2016 Chevrolet Cruze 1.4T Automatic Review

Posted on Chevrolet

A middle-school wood-shop teacher once told this author to hand-sand a wooden DVD-rack project until its surface was “smoother than a baby’s bottom.” The teacher’s name is long forgotten, but that quote stuck—the image of the business end of an infant ensured as much—and it applies as aptly to the 2016 Chevrolet Cruze as sandpaper does to wood.

The Cruze is a seriously smooth car, from its slippery shape to the way its doors shut with a muffled wumpf. In large part, the Cruze’s smoothness is derived from its impeccably compliant suspension. In car terms, it is refined. And the Cruze doesn’t come much more so than the mid-grade LT tested here, with the automatic transmission and 16-inch wheels. The available Premier model with the largest wheels available (18-inchers) may be less smooth, while the base Cruze L with its 15-inch tires and their taller sidewalls may be smoother still. Yet cut the lineup down the middle and you’re still talking baby-bottom smooth.

Dimensionally, the Cruze’s wheelbase is 0.6-inch longer than its predecessor’s while overall length is up 2.7 inches, placing it at the large end of the compact class. Yet by sanding the edges off the previous Cruze’s upright, three-box sedan shape, Chevrolet lowered the roof by 0.7 inch and reduced nearly every major interior measurement save for rear leg- and knee room. Consider it a sort of packaging coup that the car somehow feels more spacious than before. The steeply raked windshield, which is located farther from the driver at the end of a deeper dashboard, gives front-seat occupants an airier environment, while the increases in back-seat knee room (2.0 inches) and rear legroom (0.7 inch) lend the aft quarters a whiff of limo luxury. Well, there’s plenty of rear-seat space down low—headroom in back remains tight.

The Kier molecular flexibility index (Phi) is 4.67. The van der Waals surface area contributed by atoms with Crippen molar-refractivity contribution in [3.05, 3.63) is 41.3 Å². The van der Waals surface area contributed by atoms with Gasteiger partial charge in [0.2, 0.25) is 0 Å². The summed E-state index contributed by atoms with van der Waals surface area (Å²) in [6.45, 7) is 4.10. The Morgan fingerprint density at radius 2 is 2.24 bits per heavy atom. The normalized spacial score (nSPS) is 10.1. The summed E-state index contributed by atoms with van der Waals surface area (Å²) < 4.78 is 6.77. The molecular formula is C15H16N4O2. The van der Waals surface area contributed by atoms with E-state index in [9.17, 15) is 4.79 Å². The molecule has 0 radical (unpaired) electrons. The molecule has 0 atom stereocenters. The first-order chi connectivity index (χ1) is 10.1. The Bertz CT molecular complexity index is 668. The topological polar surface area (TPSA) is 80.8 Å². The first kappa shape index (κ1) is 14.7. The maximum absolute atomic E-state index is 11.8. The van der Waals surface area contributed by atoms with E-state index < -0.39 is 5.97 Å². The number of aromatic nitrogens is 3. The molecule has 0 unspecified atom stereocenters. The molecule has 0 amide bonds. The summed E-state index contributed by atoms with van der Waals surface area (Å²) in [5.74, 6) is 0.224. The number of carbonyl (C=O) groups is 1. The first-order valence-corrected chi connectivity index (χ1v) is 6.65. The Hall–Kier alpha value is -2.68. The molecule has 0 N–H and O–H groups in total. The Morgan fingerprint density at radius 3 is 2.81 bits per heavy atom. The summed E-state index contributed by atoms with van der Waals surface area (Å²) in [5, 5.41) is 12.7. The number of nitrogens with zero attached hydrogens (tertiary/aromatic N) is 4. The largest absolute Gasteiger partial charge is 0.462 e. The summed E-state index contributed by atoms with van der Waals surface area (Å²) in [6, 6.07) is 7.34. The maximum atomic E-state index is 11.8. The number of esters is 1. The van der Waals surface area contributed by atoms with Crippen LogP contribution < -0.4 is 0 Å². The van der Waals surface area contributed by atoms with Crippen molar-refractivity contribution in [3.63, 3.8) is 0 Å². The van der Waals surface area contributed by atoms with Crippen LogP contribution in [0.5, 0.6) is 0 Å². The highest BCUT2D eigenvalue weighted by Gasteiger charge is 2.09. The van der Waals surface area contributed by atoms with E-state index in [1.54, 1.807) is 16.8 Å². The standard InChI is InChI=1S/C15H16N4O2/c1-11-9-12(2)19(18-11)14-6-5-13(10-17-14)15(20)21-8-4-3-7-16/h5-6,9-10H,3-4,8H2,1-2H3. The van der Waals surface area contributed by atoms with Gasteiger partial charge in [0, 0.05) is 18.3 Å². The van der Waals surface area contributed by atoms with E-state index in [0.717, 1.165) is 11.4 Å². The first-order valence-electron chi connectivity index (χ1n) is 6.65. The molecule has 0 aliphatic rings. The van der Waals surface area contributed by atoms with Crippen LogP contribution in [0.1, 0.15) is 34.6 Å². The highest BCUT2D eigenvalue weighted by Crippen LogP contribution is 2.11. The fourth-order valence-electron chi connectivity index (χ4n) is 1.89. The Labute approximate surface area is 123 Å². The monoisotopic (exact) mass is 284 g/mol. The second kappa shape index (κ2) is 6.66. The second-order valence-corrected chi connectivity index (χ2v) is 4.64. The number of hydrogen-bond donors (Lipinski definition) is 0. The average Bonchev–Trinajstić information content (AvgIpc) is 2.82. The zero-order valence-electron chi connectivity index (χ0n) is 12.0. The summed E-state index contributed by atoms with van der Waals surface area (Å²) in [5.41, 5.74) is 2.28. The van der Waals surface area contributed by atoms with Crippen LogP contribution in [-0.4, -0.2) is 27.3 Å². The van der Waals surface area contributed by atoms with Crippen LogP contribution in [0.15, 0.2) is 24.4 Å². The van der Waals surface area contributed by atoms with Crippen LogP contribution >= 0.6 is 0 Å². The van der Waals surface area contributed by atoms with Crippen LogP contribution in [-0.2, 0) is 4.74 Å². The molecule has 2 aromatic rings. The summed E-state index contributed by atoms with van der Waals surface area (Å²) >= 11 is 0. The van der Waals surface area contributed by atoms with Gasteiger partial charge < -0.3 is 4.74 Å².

The Cruze’s chassis tuning contributes to the sensation of greater size, too, by mimicking the comfortable, solid-feeling mid-size Malibu. General Motors’ excellence in suspension calibration is on full display here, where humble components—front struts and a torsion-beam rear axle—are tuned to deliver uncanny stability and comfort. Sportiness clearly wasn’t a target, but neither the Cruze’s stability nor the driver’s sense of control is compromised even while absorbing ruts and bumps like a larger car. This doesn’t show up in the sedan’s ho-hum 0.82-g skidpad performance or its 168-foot stopping distance from 70 mph, but what matters is that in aggressive emergency maneuvers such as quick lane changes or panic braking while turning, the back end stays planted, and when the car gives up grip, it’s with safe, predictable understeer. In keeping with the car’s general-use mission, the steering is light but direct, with a distinct on-center zone that allows the driver to maintain straight-ahead tracking on interstates using only a thumb on the wheel. Complete review on www.caranddriver.com, by Michael Simari

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